Wellington, Fla. – April 21, 2016 – When Bonnie Kretchik headed down centerline in her Amateur Prix St. Georges class Saturday at the Gold Coast Grand Finale national show, her mom, Jeanette Kretchik, was ringside to cheer her on. But Jeanette was more than simply a devoted horse show mom: she was also one of Bonnie’s competitors, having wrapped up her ride in the same class just a few minutes before.
The Kretchiks began riding together when Bonnie started out in the hunter/jumper world as a kid, competing in the short stirrup divisions. Jeanette made the switch to dressage 10 years ago, and Bonnie got back into dressage just last year after some previous experience with the sport several years ago.
Even when the mother and daughter were pursuing different disciplines, horse shows brought them together: Jeanette would bring her dressage horses to school at Bonnie’s hunter/jumper shows and find a dressage trainer to take a few lessons while she was in the area.
“The horses have definitely given us a really great relationship,” Jeanette said. “I don’t think we would have ever been as close as we are if it weren’t for riding horses together.”
Bonnie recalls caring for horses alongside her mom on their farm in Pennsylvania.
“We’ve been doing barn chores and work for as long as I can remember – it was never an option to not do it,” she said. “If you want a pony, there it is, you’ve gotta go clean its stall. We had to get along because we had to get the work done.”
Bonnie is balancing her time in the saddle with her studies – she is pursuing her M.S. in exercise physiology at Florida Atlantic University – and her work as a trainer at Ultima Fitness in Wellington and a writer for a magazine based in Ocala, where she and Jeanette both lived for many years. Jeanette, a retired science teacher, now spends six months each year in Pennsylvania and six months in Florida.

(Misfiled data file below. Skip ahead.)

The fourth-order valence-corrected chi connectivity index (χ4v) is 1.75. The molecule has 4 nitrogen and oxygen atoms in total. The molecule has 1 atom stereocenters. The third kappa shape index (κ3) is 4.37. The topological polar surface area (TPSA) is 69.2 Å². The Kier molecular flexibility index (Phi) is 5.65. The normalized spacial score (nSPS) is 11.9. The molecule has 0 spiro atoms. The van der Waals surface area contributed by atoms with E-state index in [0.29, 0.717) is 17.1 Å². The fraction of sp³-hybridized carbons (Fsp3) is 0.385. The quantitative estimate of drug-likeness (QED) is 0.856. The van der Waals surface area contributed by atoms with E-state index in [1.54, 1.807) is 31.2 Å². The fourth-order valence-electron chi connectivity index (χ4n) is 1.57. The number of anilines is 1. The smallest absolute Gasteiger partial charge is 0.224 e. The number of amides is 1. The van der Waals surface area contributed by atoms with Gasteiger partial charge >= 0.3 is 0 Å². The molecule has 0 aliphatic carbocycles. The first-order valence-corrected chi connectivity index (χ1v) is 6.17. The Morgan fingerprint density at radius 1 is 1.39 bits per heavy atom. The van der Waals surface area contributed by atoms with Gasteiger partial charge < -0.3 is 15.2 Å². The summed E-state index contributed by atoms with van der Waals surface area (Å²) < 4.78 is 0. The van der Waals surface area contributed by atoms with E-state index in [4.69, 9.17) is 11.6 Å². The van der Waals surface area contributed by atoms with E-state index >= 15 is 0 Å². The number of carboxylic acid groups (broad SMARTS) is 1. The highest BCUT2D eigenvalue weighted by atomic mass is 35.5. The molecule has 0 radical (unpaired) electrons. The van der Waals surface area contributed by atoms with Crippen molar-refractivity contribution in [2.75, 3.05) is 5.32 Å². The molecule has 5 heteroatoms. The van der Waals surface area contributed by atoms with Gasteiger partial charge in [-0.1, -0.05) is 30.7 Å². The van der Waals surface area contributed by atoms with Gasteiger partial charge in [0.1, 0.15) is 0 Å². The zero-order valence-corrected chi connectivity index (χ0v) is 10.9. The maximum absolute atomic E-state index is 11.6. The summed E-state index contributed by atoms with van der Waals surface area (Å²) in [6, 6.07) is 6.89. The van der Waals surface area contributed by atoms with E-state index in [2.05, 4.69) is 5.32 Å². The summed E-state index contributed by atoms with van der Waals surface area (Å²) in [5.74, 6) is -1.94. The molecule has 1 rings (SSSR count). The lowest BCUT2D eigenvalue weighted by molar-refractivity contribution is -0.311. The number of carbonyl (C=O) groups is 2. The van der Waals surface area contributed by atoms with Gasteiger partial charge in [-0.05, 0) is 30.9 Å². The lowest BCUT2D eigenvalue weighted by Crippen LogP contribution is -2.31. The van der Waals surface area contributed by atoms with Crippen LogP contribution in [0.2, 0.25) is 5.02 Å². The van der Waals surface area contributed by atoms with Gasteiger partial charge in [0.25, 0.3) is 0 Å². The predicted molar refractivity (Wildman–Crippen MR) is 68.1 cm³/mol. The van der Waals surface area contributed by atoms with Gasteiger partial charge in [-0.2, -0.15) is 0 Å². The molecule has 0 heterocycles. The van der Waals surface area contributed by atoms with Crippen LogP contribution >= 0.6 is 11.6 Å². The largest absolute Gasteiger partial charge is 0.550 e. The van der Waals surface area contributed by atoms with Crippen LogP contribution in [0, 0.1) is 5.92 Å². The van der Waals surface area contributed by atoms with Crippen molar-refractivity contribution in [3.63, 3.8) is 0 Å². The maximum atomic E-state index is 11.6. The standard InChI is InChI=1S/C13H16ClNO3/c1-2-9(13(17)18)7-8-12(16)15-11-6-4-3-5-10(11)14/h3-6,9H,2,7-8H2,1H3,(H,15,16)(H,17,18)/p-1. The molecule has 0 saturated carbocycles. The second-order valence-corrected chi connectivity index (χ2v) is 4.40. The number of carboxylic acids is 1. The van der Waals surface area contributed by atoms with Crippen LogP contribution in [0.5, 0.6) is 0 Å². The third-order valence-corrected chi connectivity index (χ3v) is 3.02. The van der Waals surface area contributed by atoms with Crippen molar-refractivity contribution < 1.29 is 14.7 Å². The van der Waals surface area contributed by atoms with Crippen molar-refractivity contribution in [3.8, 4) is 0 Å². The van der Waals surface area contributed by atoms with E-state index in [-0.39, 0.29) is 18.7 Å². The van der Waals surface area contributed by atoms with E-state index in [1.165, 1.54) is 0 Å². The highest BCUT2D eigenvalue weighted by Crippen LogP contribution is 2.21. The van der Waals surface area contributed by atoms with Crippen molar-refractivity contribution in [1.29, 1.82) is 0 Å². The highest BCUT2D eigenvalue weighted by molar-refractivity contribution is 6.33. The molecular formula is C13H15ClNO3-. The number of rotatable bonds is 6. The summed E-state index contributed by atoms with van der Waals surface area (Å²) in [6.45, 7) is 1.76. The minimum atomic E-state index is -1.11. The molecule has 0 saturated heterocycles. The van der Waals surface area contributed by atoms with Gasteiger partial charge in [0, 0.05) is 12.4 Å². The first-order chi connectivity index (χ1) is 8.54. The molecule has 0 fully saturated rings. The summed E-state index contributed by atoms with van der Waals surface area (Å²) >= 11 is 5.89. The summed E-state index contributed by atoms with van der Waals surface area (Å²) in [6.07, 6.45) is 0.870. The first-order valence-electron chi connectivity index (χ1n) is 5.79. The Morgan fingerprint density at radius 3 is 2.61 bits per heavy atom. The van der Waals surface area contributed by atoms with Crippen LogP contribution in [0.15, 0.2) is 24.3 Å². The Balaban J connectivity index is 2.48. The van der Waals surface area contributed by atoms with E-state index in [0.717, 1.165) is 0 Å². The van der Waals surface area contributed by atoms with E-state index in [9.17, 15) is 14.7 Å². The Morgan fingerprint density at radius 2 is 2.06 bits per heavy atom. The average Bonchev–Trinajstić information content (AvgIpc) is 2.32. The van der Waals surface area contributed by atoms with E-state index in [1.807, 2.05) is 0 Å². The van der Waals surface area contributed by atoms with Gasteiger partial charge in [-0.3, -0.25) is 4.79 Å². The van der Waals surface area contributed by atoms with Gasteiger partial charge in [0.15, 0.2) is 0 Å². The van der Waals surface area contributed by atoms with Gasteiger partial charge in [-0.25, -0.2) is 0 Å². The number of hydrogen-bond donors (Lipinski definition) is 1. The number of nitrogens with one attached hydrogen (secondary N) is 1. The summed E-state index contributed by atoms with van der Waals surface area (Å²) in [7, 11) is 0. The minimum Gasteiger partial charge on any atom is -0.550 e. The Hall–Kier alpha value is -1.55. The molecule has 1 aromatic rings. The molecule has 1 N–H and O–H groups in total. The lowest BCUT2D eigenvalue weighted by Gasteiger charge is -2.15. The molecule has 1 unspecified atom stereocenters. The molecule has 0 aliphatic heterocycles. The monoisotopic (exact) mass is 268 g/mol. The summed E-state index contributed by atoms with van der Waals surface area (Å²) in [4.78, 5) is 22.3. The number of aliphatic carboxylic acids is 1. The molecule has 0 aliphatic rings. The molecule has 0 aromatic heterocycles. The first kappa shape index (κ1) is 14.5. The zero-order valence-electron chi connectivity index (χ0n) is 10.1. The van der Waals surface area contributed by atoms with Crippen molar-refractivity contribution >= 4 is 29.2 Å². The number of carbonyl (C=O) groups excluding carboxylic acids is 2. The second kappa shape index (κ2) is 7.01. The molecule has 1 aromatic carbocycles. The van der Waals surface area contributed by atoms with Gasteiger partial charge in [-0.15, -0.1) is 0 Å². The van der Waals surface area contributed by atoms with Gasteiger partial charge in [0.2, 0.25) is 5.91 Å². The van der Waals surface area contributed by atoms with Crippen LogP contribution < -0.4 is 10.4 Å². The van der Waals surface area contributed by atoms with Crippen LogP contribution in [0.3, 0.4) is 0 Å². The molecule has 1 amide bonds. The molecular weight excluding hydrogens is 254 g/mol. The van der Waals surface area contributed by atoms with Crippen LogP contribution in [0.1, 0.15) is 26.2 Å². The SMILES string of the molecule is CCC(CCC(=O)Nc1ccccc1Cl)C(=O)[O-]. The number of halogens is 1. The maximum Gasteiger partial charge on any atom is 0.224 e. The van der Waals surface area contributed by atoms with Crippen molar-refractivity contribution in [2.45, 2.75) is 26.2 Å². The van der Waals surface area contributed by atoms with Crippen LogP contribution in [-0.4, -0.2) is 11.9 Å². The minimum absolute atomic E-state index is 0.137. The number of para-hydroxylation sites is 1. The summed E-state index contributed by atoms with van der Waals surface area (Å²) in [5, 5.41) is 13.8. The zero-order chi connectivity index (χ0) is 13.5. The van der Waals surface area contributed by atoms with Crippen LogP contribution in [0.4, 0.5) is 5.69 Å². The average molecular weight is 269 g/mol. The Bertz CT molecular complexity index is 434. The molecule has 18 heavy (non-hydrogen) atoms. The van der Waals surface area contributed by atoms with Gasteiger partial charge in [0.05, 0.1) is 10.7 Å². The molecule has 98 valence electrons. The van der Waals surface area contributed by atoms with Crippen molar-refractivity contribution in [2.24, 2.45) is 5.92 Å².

“I started riding very late in life, in my mid- to late-30s,” Jeanette said. “I’d always wanted to, but I never had the opportunity to have horses.”
She added with a laugh, “I’m retired now and trying to ride dressage – the hardest thing I’ve ever done in my life other than have children!”
The Kretchiks now rent a barn in Loxahatchee, giving them an easy commute to Wellington for horse shows. Bonnie trains with Amy Speck-Kern, while Jeanette trains with King Santacruz. Both mother and daughter pitch in to help with horse care and also credit Ashley Reis for her help managing the horses and the barn.
Although Bonnie’s schedule makes it difficult for them to ride at the same time on most days, they check in with each other every morning to coordinate their timing and barn chores, and they’ll sometimes call each other to chat following a great lesson.
Dressage isn’t the only athletic endeavor shared by this mother-daughter team. Bonnie’s passion for running marathons got her mother interested, and the pair competed in half-marathons together. While dressage and running may not seem like similar sports, Bonnie explains that her marathon experience contributes to her competitive mindset when she heads down centerline.
“I always compare dressage to the marathon because in the marathon so much can go on while you’re running 26 miles,” Bonnie said. “There’s so much preparation. You have to plan for everything. You could start out the race of your life, like you could start out the test of your life, and then it unravels and you can’t pull it together.”
She added, “In both sports, there’s only one winner, and 99 times out of 100, you’re not the winner. And you have to be at your own personal goals and not worry about what anybody else is doing. If I score a 65 on my horse and that was my goal and it’s last place, that’s OK because that was my goal. And that’s how running always was. It’s not so much the trophy. It’s whether I stayed on track and got my time.”
After generally competing in separate hunter/jumper divisions due to age restrictions, the Kretchiks now enjoy riding alongside each other at dressage shows. They’re more supportive of each other than competitive, although Jeanette jokes that she’d like to beat her daughter someday.
“Because we spend so much time together, and now I only see her six months a year, I’m grateful for anything we can do together,” Jeanette said. “You know there’s always somebody to cry with you when you’re bad and cheer for you when you’re good.”